Majority of workers want training to help them get to grips with new software
Almost two thirds of workers want better training to help them understand how to use new computer programs, according to new research by accountancy firm MHA MacIntyre Hudson.
Older workers struggle the most with new and updated software with almost 40 per cent of employees in their 50s struggling to keep up. But some 15 per cent of those in their late twenties and early thirties also found adapting to new programs difficult.
Jason Mitchell, a partner at MHA MacIntyre Hudson, said: Good training that treats all staff as individuals goes a long way in helping them learn software packages and reduces the resistance to learning that, according to our research, increases with age. Encouragingly, most of the people we spoke to felt that they could master new software but they wanted to do this over time and not be under pressure to be instant experts.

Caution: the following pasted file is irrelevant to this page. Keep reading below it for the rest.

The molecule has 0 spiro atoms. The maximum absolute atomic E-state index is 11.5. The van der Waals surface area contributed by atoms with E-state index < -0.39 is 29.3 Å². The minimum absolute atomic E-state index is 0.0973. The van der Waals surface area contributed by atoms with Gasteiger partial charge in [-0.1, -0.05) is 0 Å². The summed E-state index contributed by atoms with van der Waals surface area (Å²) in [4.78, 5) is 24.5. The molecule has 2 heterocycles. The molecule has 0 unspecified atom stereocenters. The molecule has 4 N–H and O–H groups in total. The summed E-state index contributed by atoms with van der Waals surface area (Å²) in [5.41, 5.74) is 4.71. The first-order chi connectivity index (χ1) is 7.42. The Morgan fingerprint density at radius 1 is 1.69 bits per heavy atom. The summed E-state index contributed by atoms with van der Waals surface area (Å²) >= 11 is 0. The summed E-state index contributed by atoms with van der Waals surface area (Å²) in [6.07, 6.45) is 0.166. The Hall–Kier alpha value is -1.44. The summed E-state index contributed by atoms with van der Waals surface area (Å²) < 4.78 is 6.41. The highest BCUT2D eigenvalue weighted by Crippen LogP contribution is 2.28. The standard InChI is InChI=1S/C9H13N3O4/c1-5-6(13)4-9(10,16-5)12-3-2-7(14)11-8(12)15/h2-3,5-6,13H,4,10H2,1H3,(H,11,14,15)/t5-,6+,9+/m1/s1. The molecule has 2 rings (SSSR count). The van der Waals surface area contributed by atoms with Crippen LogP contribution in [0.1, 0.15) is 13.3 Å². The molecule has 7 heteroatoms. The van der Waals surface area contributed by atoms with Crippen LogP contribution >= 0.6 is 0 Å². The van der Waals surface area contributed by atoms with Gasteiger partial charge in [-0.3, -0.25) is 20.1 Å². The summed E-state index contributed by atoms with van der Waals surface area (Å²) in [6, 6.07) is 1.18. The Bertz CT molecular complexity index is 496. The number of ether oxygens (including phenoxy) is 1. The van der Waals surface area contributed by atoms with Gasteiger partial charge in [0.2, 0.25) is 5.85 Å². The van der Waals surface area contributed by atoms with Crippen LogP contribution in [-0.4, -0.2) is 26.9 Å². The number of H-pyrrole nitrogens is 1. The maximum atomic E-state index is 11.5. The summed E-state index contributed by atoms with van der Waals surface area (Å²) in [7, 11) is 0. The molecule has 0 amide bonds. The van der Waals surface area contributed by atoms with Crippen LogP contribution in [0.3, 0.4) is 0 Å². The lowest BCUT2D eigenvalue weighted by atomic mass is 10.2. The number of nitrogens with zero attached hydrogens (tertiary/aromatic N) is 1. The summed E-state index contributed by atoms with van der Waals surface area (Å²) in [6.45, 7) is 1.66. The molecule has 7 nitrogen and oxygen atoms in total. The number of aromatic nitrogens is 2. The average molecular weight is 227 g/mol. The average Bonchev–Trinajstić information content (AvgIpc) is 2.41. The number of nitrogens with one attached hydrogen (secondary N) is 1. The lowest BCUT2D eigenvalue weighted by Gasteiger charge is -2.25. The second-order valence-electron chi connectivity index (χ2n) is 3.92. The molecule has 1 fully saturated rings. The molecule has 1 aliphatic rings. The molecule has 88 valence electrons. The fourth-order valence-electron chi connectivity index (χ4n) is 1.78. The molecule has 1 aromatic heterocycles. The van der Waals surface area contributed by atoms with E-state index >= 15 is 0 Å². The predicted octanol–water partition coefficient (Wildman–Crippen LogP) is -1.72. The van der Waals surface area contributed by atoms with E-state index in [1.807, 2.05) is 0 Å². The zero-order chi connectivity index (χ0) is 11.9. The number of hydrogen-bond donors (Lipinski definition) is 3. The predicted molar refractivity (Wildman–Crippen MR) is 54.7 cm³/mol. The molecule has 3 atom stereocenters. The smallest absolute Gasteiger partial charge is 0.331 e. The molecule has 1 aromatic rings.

we found that people overwhelmingly prefer hands-on learning from practical demonstrations rather than lecture-style training. And they wanted to be allowed the time to experiment and learn at their own pace after formal training sessions. No one wanted to be labelled as an expert after a single software training event, he added.
Around half of employers provide extra training and support for employees who are struggling, the research also revealed.
Yet micro businesses are less likely to provide employees with digital training than larger firms are.
Another study, commissioned by the Department for Business, Innovation & Skills (BIS) and published in September 2015, found that fewer than one third of small enterprise owners have a business plan in place which includes digital training.
Hannah Wilkinson is a reporter for Business Advice. She studied economics and management at Oxford University and prior to joining Business Advice wrote for Kensington and Chelsea Today about business and economics as well as running a tutoring company.
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